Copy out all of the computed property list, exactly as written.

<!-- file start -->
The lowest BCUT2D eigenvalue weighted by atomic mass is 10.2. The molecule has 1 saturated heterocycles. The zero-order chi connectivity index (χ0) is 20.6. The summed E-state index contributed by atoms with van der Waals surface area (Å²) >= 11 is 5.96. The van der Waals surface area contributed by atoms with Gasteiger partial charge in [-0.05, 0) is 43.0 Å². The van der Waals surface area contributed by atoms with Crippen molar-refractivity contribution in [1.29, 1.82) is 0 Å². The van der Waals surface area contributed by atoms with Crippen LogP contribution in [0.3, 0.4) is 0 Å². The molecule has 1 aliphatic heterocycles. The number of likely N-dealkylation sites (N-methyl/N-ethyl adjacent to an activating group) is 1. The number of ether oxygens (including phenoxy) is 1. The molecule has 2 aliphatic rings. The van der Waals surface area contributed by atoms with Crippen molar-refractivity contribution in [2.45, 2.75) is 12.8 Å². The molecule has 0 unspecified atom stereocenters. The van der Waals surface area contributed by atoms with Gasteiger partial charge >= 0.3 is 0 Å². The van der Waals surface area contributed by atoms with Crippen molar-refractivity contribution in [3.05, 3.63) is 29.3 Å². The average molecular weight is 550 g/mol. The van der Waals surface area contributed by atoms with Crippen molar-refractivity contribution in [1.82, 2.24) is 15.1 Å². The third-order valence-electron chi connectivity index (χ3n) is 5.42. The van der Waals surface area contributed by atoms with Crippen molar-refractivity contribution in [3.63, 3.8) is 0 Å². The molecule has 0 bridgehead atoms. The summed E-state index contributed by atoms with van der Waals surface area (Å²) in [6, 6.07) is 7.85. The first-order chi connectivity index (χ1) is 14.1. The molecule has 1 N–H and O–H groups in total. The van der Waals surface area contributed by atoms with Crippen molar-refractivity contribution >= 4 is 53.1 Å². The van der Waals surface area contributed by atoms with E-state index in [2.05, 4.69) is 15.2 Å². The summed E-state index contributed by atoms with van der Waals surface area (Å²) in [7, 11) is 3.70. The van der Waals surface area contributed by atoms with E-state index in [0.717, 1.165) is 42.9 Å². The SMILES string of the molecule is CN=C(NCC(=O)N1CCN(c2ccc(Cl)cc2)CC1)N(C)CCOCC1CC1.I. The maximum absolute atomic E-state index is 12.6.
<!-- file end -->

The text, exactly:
The lowest BCUT2D eigenvalue weighted by atomic mass is 10.2. The molecule has 1 saturated heterocycles. The zero-order chi connectivity index (χ0) is 20.6. The summed E-state index contributed by atoms with van der Waals surface area (Å²) >= 11 is 5.96. The van der Waals surface area contributed by atoms with Gasteiger partial charge in [-0.05, 0) is 43.0 Å². The van der Waals surface area contributed by atoms with Crippen molar-refractivity contribution in [1.29, 1.82) is 0 Å². The van der Waals surface area contributed by atoms with Crippen LogP contribution in [0.3, 0.4) is 0 Å². The molecule has 1 aliphatic heterocycles. The number of likely N-dealkylation sites (N-methyl/N-ethyl adjacent to an activating group) is 1. The number of ether oxygens (including phenoxy) is 1. The molecule has 2 aliphatic rings. The van der Waals surface area contributed by atoms with Crippen molar-refractivity contribution in [2.45, 2.75) is 12.8 Å². The molecule has 0 unspecified atom stereocenters. The van der Waals surface area contributed by atoms with Gasteiger partial charge >= 0.3 is 0 Å². The van der Waals surface area contributed by atoms with Crippen molar-refractivity contribution in [3.05, 3.63) is 29.3 Å². The average molecular weight is 550 g/mol. The van der Waals surface area contributed by atoms with Crippen molar-refractivity contribution in [1.82, 2.24) is 15.1 Å². The third-order valence-electron chi connectivity index (χ3n) is 5.42. The van der Waals surface area contributed by atoms with Crippen molar-refractivity contribution in [3.63, 3.8) is 0 Å². The molecule has 0 bridgehead atoms. The summed E-state index contributed by atoms with van der Waals surface area (Å²) in [6, 6.07) is 7.85. The first-order chi connectivity index (χ1) is 14.1. The molecule has 1 N–H and O–H groups in total. The van der Waals surface area contributed by atoms with Crippen molar-refractivity contribution >= 4 is 53.1 Å². The van der Waals surface area contributed by atoms with E-state index in [2.05, 4.69) is 15.2 Å². The summed E-state index contributed by atoms with van der Waals surface area (Å²) in [7, 11) is 3.70. The van der Waals surface area contributed by atoms with E-state index in [0.717, 1.165) is 42.9 Å². The SMILES string of the molecule is CN=C(NCC(=O)N1CCN(c2ccc(Cl)cc2)CC1)N(C)CCOCC1CC1.I. The maximum absolute atomic E-state index is 12.6.